Courtesy King B
Born Lawrence Neal Bolden, King B grew up in Pine Lawn in St. Louis County.
King B might be an entrepreneur, creative director, brand creator, film writer, actor — but he’s best known as a musician. Born Lawrence Neal Bolden, King B grew up in Pine Lawn in St. Louis County, an area known for its poverty and high crime. He developed an appreciation for music from his family, especially from his grandmother — a musician who played gospel and R&B — and from his great-grandmother, who led a church that worshiped in their home.
Buzz built around King B early on, and a deal with RCA Records pushed him even further into stardom. He’s been featured on platforms such as MTV, Revolt TV and Complex and has collaborated on tracks with Rich the Kid, Lil Durk and Blac Youngsta, among others. With millions of streams on his debut album Heartbreak Hotel
— featuring soulfully catchy singles such as “No More Crying” and “When They Need You” — his future is bright. Spiritually connected, King B has ambitions to change the world through love and music. St. Louis should be proud of what he represents and who it has helped create.
reached out to the Los Angeles rapper to talk about the influence of his St. Louis roots on his music and ambitions.
Who you are, where are you from, your family — can you give me the rundown?
My name is King B, and I’m 22 years old. I was raised in Pine Lawn, a small community. Basically, growing up around that time, my dad was in prison, so I was back and forth between my mom and granny a lot. My granny taught me everything, made sure I was musically inclined. I've been dancing, singing, playing instruments, everything, since I was a kid. My mom wanted me to have a better education, so I started going to school in Hazelwood. I would catch the MetroLink from the Hanley station to Hazelwood back and forth everyday, having ups and downs with my mom. So, yeah, that got tiring, but now we are who we are.
How did growing up in Pine Lawn, with its struggles, and having ups and downs with your mom and your dad affect you, not only as an artist but as a man?
As a man, it pushed me to build better households, to bring awareness to talent in poverty situations where nobody is coming to get the musicians or these talented artists, and that’s one of the thing I’m striving to do: bring attention and bring resources to those people who don’t have any resources, to help them find the things that they need.
What about how you were raised made you want to become an artist?
I always knew I wanted music. I started off as a performer at church. We used to have a church in our basement, everybody would come to our church. I used to sing, praise, dance — all that. That's when I found out I was musically inclined, and then I learned about different music from people and schools and realized my versatility, being able to mimic what I heard and make it in my own way.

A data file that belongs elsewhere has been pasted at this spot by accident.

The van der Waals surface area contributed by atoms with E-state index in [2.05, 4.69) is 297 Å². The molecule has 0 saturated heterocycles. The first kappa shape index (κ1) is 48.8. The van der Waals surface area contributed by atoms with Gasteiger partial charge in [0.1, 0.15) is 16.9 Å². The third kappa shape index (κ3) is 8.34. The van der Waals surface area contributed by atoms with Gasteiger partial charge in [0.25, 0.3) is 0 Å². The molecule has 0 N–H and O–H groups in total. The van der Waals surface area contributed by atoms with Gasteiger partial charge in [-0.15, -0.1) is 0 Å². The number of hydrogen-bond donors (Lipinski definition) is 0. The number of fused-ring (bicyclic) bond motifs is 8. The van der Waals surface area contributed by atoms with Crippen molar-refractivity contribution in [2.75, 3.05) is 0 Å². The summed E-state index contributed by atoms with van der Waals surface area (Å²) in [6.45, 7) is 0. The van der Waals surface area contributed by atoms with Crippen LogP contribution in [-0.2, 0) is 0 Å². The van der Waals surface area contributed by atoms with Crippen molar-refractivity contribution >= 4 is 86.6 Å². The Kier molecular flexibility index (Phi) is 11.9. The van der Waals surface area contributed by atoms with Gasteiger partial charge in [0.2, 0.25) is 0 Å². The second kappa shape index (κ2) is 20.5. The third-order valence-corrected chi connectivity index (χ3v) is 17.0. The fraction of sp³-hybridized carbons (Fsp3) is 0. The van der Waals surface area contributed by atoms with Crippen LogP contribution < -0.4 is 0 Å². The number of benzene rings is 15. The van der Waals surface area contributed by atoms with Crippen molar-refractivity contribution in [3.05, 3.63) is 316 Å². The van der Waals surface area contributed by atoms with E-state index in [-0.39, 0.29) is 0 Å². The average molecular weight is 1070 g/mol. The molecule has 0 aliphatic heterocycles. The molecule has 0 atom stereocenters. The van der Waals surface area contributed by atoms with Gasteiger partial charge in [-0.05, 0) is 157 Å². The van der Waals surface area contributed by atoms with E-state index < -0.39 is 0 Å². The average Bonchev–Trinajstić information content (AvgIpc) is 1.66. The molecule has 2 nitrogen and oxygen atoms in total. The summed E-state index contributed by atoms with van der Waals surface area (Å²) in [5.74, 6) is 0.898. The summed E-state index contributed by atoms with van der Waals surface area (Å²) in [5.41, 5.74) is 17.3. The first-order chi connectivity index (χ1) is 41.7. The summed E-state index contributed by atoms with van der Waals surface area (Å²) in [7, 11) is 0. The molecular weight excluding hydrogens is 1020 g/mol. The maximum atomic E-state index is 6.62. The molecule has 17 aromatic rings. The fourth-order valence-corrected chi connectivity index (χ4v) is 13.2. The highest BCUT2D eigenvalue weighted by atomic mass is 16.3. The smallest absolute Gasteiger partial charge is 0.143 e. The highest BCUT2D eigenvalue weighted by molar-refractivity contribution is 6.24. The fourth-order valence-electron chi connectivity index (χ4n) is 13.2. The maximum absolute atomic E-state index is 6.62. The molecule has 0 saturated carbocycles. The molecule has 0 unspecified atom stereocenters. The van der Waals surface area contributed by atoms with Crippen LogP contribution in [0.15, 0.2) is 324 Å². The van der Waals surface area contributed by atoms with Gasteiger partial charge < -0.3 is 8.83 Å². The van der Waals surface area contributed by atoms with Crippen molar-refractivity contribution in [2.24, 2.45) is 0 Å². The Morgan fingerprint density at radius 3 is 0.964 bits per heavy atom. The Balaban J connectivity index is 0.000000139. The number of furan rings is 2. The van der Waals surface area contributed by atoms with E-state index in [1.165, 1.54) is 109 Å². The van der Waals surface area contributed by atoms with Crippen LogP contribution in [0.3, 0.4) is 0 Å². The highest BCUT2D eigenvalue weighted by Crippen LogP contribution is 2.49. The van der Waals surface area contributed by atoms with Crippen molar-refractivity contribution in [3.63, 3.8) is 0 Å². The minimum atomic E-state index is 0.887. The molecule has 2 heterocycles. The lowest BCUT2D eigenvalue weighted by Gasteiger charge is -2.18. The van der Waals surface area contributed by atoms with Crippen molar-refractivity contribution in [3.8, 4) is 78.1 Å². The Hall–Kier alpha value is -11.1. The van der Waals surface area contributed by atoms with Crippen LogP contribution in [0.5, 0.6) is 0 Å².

Speaking of versatility, when you first began making music, did you feel it was hard to express that and be accepted in the St. Louis music scene?
I want to speak on this, and I want my words to be quoted in the exact same way: There’s no way possible that I would be able to show everything that I can do, being from the community that I’m from, because we’re in a city where everyone is so traumatized and everyone is so worried about being judged and put into one box creatively.
It’s up to me to bridge that. I want to take all the consequences. I want to take everything that comes with doing the abnormal that people aren’t used to seeing. So being from St Louis, it was hard for me to show what I had hidden inside. My family knew, but I had to give the city what it wanted, which speaks to my versatility, also. But I always knew one day that I would be able to blossom and turn into what I really wanted to be. So I want everyone to know that I’m not crazy. Everything I do is for a reason, and there’s another meaning behind it.
I think that says a lot about you as an artist, that you’re able to adapt your style like that.
I’m able to express every feeling, every emotion. I’m able to visualize myself in any situation, spiritually — even in situations that I’ve never been in — and turn it into art, and this is just a part of being a sponge, taking in everything around me.
Does that go back to your spirituality and church background?
My spirituality plays a role in everything I do. It constantly transforms me.
You were one of the first artists to elevate past the local scene and go on to have bigger opportunities. How did that happen?
I realized that I had to make my connections. I had to be free, so I had to go. I went to California, where I actually was working on the same type of music. Then I tapped in more with my spirituality and started making music that I wanted to make, which turned into Heartbreak Hotel, my debut album under RCA Records.
Did you do it alone, or did you have someone to help you along the way?
Yeah, I did it on my own. I decided to leave after my tour with Rich the Kid. I decided to leave DCON Entertainment ’cause I’m all about ownership.
This interview has been edited for length and clarity.
This story was updated on May 19 at 8:10 p.m. with a new photo.